On the other hand, all of these essential amino acids can be found in plant-based foods, but they are known as “incomplete proteins” because they do not all contain the 9 essential amino acids. Plant foods contain various amino acids, but not all of them in 1 source.

So, in order to get the necessary amino acids it is VERY important that you eat a variety of whole foods. Protein can be found in vegetables (especially green colored vegetables), fruits (small amounts), nuts, seeds, and whole grains. (More on this later…)

Note: The only essential nutrient that cannot be found in plant-based foods is vitamin B12. But, this vitamin can be obtained through dairy products (such as milk, eggs or cheese), Red Star nutritional yeast, or supplements.

Even though B12 is a bit off-topic for this blog post (since it is not a protein), I thought it would be appropriate to mention B12 since it is the only nutrient that can not be obtained from plant foods.

The human body actually stores vitamin B12 and only uses a very small amount each day, so supplementing with occasional dairy or small amounts of meat can be a sufficient way of getting the B12 that you need. I add a little bit of cheese to some of my recipes, eat yogurt (Greek yogurt and plain yogurt), and choose to eat meat on an occasional basis to get the vitamin B12 that I need.

Why Plant Protein Instead of Animal Protein?

There are countless studies that show that animal protein (ie meat and dairy) can lead to poor health. Researchers are finding that high consumption of animal protein can lead to life threatening diseases such as heart disease, cancer, and stroke. High consumption of meat can also cause other diseases such as osteoporosis, kidney problems, and liver problems.

Suggested Reading: These are some resources that show the correlations between animal protein consumption and disease.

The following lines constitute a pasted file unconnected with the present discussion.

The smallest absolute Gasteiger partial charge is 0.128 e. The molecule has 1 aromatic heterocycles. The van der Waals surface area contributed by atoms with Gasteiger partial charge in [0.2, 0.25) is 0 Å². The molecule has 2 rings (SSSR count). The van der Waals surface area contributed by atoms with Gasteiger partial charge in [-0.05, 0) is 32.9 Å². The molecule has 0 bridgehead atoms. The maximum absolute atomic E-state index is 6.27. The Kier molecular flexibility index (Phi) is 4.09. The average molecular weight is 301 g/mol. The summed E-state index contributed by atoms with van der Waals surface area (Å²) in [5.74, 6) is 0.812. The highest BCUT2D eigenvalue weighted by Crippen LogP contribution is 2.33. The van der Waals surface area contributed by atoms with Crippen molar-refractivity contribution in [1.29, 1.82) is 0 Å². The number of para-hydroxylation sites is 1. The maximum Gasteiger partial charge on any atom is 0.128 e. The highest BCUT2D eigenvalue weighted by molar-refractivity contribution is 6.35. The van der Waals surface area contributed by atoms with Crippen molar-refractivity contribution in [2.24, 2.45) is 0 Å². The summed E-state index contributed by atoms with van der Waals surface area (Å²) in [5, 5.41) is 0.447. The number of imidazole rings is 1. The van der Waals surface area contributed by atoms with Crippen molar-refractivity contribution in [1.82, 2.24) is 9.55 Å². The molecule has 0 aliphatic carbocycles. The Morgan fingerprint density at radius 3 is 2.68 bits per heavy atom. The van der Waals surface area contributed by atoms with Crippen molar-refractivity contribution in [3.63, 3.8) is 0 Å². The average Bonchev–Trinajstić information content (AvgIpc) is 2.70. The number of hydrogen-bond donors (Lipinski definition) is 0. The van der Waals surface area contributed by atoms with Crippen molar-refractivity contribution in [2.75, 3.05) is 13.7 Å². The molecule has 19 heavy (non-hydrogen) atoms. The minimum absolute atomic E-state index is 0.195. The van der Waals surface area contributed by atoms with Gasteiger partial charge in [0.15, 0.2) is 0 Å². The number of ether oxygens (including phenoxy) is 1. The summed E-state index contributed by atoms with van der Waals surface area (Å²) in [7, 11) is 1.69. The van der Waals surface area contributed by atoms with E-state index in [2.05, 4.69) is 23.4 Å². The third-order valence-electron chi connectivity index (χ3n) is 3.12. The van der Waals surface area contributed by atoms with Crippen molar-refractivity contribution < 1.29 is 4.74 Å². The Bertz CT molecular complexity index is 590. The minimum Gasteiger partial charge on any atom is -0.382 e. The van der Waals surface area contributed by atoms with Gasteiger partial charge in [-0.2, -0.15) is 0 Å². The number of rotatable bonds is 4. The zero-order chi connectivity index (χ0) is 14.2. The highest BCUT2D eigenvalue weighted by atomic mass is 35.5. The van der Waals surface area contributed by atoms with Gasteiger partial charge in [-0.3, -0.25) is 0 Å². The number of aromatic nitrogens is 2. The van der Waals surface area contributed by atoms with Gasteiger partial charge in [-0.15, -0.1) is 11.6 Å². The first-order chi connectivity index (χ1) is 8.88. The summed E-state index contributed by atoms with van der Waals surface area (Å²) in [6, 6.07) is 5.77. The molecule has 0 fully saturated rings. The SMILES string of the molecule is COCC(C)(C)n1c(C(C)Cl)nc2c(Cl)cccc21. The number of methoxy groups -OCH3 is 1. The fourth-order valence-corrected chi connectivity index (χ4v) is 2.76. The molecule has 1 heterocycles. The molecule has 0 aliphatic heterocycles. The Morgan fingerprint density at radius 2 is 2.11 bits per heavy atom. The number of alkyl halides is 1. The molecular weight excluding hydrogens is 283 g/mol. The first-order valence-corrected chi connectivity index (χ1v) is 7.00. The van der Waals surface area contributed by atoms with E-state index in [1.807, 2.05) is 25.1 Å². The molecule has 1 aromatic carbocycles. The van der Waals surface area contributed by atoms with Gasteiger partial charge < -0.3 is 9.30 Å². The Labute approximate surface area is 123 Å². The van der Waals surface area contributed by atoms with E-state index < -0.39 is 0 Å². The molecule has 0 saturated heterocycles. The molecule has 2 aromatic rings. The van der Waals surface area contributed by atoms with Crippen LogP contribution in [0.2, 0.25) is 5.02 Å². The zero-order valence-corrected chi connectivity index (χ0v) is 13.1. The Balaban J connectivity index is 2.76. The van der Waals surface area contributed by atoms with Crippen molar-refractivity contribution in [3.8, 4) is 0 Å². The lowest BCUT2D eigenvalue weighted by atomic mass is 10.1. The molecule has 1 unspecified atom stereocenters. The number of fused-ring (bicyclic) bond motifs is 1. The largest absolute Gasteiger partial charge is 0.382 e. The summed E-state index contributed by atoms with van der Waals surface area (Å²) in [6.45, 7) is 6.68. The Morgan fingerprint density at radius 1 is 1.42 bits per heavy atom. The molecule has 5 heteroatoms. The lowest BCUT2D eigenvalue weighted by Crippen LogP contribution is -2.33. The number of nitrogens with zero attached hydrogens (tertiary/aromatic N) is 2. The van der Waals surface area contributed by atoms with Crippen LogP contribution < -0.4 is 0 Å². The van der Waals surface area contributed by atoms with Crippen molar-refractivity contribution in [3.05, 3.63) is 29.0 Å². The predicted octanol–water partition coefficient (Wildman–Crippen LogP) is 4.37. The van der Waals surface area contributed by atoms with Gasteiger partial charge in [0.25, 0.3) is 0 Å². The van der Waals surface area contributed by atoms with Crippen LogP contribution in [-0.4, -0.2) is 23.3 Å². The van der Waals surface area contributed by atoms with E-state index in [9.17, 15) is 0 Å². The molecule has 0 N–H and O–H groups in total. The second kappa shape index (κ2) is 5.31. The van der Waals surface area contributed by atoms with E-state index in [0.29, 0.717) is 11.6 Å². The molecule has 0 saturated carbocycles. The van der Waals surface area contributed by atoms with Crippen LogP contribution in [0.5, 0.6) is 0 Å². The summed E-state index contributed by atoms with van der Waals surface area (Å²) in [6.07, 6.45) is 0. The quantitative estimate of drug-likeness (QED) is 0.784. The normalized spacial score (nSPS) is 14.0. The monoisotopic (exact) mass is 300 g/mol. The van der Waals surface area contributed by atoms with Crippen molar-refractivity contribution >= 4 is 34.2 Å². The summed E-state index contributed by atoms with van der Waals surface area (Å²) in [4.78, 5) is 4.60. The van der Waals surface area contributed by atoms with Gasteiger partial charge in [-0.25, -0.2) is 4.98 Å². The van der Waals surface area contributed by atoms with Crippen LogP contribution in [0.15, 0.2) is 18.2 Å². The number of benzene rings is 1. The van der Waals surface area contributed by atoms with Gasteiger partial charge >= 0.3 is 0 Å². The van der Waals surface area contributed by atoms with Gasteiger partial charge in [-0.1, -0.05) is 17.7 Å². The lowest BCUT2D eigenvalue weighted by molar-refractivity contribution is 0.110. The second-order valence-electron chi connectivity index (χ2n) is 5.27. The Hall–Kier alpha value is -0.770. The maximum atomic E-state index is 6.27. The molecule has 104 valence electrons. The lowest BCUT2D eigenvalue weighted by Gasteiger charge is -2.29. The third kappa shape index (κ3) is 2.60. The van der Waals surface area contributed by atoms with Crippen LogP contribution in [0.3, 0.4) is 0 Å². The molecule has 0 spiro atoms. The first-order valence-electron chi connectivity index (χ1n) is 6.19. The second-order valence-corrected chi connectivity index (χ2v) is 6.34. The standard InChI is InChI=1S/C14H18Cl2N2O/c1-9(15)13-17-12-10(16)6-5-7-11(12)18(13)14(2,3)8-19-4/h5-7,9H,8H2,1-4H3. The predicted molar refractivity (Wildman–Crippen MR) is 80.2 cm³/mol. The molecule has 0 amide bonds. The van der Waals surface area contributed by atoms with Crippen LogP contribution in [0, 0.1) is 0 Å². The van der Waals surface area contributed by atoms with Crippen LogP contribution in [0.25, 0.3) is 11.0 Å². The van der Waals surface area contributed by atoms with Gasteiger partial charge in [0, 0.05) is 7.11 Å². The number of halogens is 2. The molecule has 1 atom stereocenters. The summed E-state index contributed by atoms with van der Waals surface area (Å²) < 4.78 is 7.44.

• The China Study is a fascinating read detailing an in-depth research study that was done on the effects of animal protein and health. There are many correlations that were made between animal proteins and diseases such as cancer, heart disease, etc. Be prepared to spend some time reading through scientific information and looking over the charts and graphs in the book– and your eyes will definitely be opened to the health implications of eating a diet full of meat and dairy.
  • The Oxford University’s Department of Public Health conducted a study that showed that eating meat 3x per week or less could save approximately 45,000 lives per year in the UK.
  • The American Cancer Society suggests that one of the best cancer prevention strategies is eating high amounts of vegetables, fruits and whole grains, and limiting meat consumption.
  • According to the World Health Organization, in Westernized countries at least 30% of the cancer cases can be correlated with food choices. Additionally, it has been found that vegetarians are 40% less likely to get cancer. You can read the full report here: Cancer Facts

These are just a few sources that talk about the link between animal protein and disease, there are countless other studies and sources out there that come to the same conclusion.

How Much Protein Do You Need?

The amount of protein needed is debated, various sources claim different amounts of protein are necessary. The basic protein amount that most people default to is the RDA’s suggested protein intake, and here are their recommendations.